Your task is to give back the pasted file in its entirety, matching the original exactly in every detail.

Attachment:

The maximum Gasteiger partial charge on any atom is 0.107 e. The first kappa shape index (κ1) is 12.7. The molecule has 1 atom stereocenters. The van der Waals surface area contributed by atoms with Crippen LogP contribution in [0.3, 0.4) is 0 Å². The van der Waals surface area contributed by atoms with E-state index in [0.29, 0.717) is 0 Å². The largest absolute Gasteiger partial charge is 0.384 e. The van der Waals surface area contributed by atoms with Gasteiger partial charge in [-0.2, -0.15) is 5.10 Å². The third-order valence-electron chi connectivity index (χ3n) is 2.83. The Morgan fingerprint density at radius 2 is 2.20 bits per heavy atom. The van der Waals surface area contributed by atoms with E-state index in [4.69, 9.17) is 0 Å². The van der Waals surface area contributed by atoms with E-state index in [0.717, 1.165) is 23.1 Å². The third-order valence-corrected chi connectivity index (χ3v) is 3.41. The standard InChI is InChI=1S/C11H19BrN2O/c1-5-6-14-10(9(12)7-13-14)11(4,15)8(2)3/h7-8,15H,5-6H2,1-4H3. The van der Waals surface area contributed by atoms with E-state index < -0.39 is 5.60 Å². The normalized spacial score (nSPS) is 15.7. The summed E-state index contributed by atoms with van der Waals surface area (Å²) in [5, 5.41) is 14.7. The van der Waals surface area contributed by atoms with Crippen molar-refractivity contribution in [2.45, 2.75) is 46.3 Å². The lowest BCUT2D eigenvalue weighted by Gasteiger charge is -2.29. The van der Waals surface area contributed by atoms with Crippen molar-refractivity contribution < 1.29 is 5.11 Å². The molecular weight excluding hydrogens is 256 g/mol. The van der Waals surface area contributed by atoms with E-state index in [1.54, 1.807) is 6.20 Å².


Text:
The maximum Gasteiger partial charge on any atom is 0.107 e. The first kappa shape index (κ1) is 12.7. The molecule has 1 atom stereocenters. The van der Waals surface area contributed by atoms with Crippen LogP contribution in [0.3, 0.4) is 0 Å². The van der Waals surface area contributed by atoms with E-state index in [0.29, 0.717) is 0 Å². The largest absolute Gasteiger partial charge is 0.384 e. The van der Waals surface area contributed by atoms with Gasteiger partial charge in [-0.2, -0.15) is 5.10 Å². The third-order valence-electron chi connectivity index (χ3n) is 2.83. The Morgan fingerprint density at radius 2 is 2.20 bits per heavy atom. The van der Waals surface area contributed by atoms with E-state index in [4.69, 9.17) is 0 Å². The van der Waals surface area contributed by atoms with E-state index in [0.717, 1.165) is 23.1 Å². The third-order valence-corrected chi connectivity index (χ3v) is 3.41. The standard InChI is InChI=1S/C11H19BrN2O/c1-5-6-14-10(9(12)7-13-14)11(4,15)8(2)3/h7-8,15H,5-6H2,1-4H3. The van der Waals surface area contributed by atoms with E-state index < -0.39 is 5.60 Å². The normalized spacial score (nSPS) is 15.7. The summed E-state index contributed by atoms with van der Waals surface area (Å²) in [5, 5.41) is 14.7. The van der Waals surface area contributed by atoms with Crippen molar-refractivity contribution in [2.45, 2.75) is 46.3 Å². The lowest BCUT2D eigenvalue weighted by Gasteiger charge is -2.29. The van der Waals surface area contributed by atoms with Crippen molar-refractivity contribution < 1.29 is 5.11 Å². The molecular weight excluding hydrogens is 256 g/mol. The van der Waals surface area contributed by atoms with E-state index in [1.54, 1.807) is 6.20 Å².